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TEXAS INSTRUMENTS ENGINEERS HONORED FOR PIONEERING SPEECH TECHNOLOGY; COMPUTER SPEECH CHIP MADE TALKING CONSUMER PRODUCTS POSSIBLE

 DALLAS, June 8 /PRNewswire/ -- Three Texas Instruments (NYSE: TXN) engineers are being honored today by an international professional organization for their invention of the innovative speech technology, and its use in the first talking learning toy, TI's Speak & Spell(TM).
 First offered to the consumer electronics world in 1978, Speak & Spell marked the first time that the human vocal tract had been electronically duplicated on a single chip of silicon and integrated into a low-priced, mass-produced talking electronic product for the general public. Today, the speech technology pioneered by TI's inventors has been enhanced, and is used in all types of electronics products from elevators to answering machines.
 The inventors are being honored by the Institute of Electrical and Electronic Engineers (IEEE) at the 1993 Conference on Consumer Electronics in Chicago. The Masaru Ibuka Consumer Award, sponsored by the Sony Corporation, will be presented to Dr. Richard H. Wiggins, George L. Brantingham and Paul S. Breedlove for "pioneering contributions to consumer electronics products employing synthetic speech for education and entertainment." Merrill W. Buckley, 1992 president of the IEEE, will present the award in Chicago today.
 Dr. Wiggins and Mr. Brantingham invented the speech synthesis circuit used in Speak & Spell, while Mr. Breedlove originated the concept of a talking learning toy for teaching spelling to children. Dr. Wiggins is currently director, Computer Sciences Laboratory, in Texas Instruments Central Research Lab in Dallas; Brantingham is manager, Consumer Component Design, at TI in Avezzano, Italy. Mr. Breedlove is now director of Technology for CompuAdd Computer Corp. in Austin, Texas.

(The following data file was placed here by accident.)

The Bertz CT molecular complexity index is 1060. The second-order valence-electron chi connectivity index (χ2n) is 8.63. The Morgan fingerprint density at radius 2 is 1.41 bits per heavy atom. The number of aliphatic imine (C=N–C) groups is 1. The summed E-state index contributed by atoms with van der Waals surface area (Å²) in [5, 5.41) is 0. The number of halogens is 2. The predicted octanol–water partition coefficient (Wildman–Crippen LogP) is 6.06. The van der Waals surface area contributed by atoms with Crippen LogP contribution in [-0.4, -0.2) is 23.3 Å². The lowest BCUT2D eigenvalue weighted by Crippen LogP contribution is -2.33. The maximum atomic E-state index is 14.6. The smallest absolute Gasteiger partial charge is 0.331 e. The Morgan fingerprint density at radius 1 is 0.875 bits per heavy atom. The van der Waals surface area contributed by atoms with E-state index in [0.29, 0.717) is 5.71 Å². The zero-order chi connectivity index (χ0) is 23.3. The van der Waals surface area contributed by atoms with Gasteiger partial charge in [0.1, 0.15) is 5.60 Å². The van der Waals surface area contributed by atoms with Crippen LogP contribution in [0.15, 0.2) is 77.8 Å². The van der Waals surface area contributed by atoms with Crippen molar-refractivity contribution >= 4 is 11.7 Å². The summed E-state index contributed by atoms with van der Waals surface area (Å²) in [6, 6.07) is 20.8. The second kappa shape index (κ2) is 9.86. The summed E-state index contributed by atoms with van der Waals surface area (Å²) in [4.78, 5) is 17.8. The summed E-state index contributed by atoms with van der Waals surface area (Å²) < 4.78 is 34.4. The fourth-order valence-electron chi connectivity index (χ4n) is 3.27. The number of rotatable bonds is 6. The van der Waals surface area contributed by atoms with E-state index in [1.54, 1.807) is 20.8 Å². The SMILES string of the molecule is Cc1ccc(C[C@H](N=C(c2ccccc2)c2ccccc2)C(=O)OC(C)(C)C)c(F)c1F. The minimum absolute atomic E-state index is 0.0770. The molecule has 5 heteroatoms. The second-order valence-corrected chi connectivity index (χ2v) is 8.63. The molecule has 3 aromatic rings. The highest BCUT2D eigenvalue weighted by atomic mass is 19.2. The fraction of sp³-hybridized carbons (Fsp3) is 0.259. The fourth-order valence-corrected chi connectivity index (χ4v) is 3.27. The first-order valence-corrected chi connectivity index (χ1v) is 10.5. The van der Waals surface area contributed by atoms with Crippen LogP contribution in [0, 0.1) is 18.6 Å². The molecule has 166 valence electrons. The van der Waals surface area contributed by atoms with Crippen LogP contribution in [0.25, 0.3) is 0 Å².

Since its introduction, more than two million Speak & Spell units have been sold. The product became a part of Americana when it was featured in the Steven Spielberg film, "E.T. The Extra-Terrestrial" to help ET phone home.
 "TI's ability to design complex integrated circuits such as the speech monolithic IC used in Speak & Spell, along with our knowledge of speech processing, made the Speak & Spell product possible," explained Mr. Brantingham.
 "TI's continuing years of research and development in speech technology, plus the success of Speak & Spell, have led to TI's success in converting speech technology developed in the lab into useful products and services. TI is successful in businesses which range from speech synthesis chips and digital signal processors (DSPs) to talking educational toys and telecommunications speech services," Wiggins said.
 According to Mr. Breedlove, Speak & Spell's creator, "The technology and the speech chip used in the Speak & Spell were considered revolutionary at the time. It helped lead to the development of today's general-purpose, single-chip integrated digital signal processor (DSP) that is used in a variety of products for a wide range of applications, such as anti-lock braking systems. Millions of commercial products employing successors to TI's original voice output device are now manufactured each year."
 In addition to its product line of speech circuits and DSPs, TI also offers telecommunications and voice verification services for use over telephone networks.
 The success of Speak & Spell led to a full spectrum of electronic educational toys. TI's line of educational products now numbers more than 20. They are developed with educators to address the learning needs of children as they grow through distinct phases of development. Among these products is Super Speak & Spell, an advanced version of the original product, which makes it fun for children six to 12 to build their vocabularies and practice spelling.